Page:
According to the ruling, the proposed ‘over-provision’ disclosure model should only be adopted in cases where use of the standard process could result in relevant documents being missed, and where there “is no danger of the process being used to oppress any of the parties”. Justice Smith said the risk of disclosing privileged material “cannot be eliminated” but must be “contained to the levels of any ‘standard’ process of disclosure.” He added that each producing party should provide a statement “setting out exactly what has been done to exclude disclosure of privileged material.”

Confidential material - whether relevant or irrelevant – must also be appropriately protected, according to the ruling. Such material must be produced to the receiving party, subject to the obligation – contained in CPR 31.22 – to use the material only for the purpose of the proceedings in which it is disclosed. Justice Smith insisted that the disclosure process “should not become an inadvertent form of illicit information exchange between competitors”. He added that each receiving party will be obliged to keep a record of who accesses disclosed material as part of a detailed procedure that would act “as a safeguard”. Additional steps include giving written undertakings, which are required before individuals other than external lawyers or experts can access the disclosure.

He ordered each party to identify precisely which documents will be subject to an electronic search, before each producing party swears an affidavit that lists custodians, repositories and collections of documents that will be searched, as well as any date ranges that will be applied to the search for documents. “The parties will have 14 days to probe and discuss this evidence, so as to satisfy themselves that it is suitably inclusive,” Justice Smith said. He added that each producing party should “err on the side of over-inclusion” and any issues which cannot be resolved in discussion should be referred to the court instead.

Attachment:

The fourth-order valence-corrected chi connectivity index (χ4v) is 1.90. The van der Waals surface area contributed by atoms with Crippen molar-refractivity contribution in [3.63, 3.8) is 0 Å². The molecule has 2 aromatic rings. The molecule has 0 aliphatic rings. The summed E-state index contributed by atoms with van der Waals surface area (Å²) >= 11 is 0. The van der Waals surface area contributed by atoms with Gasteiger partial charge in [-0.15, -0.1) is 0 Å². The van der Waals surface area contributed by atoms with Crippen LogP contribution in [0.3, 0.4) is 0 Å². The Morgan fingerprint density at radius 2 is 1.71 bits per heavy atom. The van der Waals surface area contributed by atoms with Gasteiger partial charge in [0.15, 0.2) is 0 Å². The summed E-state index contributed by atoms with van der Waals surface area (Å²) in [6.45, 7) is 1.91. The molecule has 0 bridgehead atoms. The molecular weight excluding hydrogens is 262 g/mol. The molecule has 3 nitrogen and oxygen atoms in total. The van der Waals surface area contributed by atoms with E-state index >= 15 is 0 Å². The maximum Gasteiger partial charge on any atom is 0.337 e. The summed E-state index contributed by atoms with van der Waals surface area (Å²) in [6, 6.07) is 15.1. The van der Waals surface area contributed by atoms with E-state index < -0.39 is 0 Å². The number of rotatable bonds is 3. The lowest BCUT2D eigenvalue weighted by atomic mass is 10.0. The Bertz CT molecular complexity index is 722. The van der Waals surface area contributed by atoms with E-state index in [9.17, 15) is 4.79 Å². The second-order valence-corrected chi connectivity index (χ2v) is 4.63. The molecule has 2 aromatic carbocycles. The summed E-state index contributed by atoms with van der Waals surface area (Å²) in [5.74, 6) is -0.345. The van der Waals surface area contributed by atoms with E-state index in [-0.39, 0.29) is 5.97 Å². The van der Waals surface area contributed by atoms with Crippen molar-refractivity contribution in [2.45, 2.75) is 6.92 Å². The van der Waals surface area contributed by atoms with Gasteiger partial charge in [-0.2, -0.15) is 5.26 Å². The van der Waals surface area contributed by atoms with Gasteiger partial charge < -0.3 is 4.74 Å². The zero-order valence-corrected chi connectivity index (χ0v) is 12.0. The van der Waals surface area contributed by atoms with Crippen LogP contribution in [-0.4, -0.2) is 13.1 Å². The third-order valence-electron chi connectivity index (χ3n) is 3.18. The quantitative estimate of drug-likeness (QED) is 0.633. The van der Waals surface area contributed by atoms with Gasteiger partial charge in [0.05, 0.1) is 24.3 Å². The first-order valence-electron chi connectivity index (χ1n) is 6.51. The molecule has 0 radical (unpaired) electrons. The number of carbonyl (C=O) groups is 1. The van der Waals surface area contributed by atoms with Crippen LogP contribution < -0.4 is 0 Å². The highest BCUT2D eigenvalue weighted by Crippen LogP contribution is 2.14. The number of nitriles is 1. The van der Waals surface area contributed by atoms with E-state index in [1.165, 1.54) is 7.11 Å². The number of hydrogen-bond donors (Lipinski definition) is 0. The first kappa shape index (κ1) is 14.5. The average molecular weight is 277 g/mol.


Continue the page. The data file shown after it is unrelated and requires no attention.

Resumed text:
Alan Davis of Pinsent Masons said: “As the judge observed, competition claims can raise to greater challenges in relation to disclosure given the potentially more nuanced approach that is required in order to identify relevant documents that may evidence a competition law breach. In other words, it may not always be obvious that a particular document is relevant to the competition law assessment on its face. In order to ensure that relevant documents are not missed, he therefore ordered a more inclusive approach to the disclosure of documents.”

Caroline Hearn of Pinsent Masons said: “It will be interesting, however, to see how a party can over-disclose in a cost- and time-efficient manner. It is also necessary to consider how the receiving party will deal with a vast volume of data – and whether there will be any consideration of the costs of them potentially reviewing substantially more documents than is normally considered proportionate in disclosure.”

“E-data advanced intelligence and disclosure platform functionality plays an important part in ensuring disclosure is kept proportionate to the case, whilst ensuring de minimis amount of relevant material is lost. Indeed – it may be more likely relevant material is lost in a more traditional ‘linear’ review due to the subjective nature of having different reviewers review the same data set. The judge’s comments on the protection of privileged and confidential data are also very interesting and potentially relevant to non-competition cases, too,” Hearn added.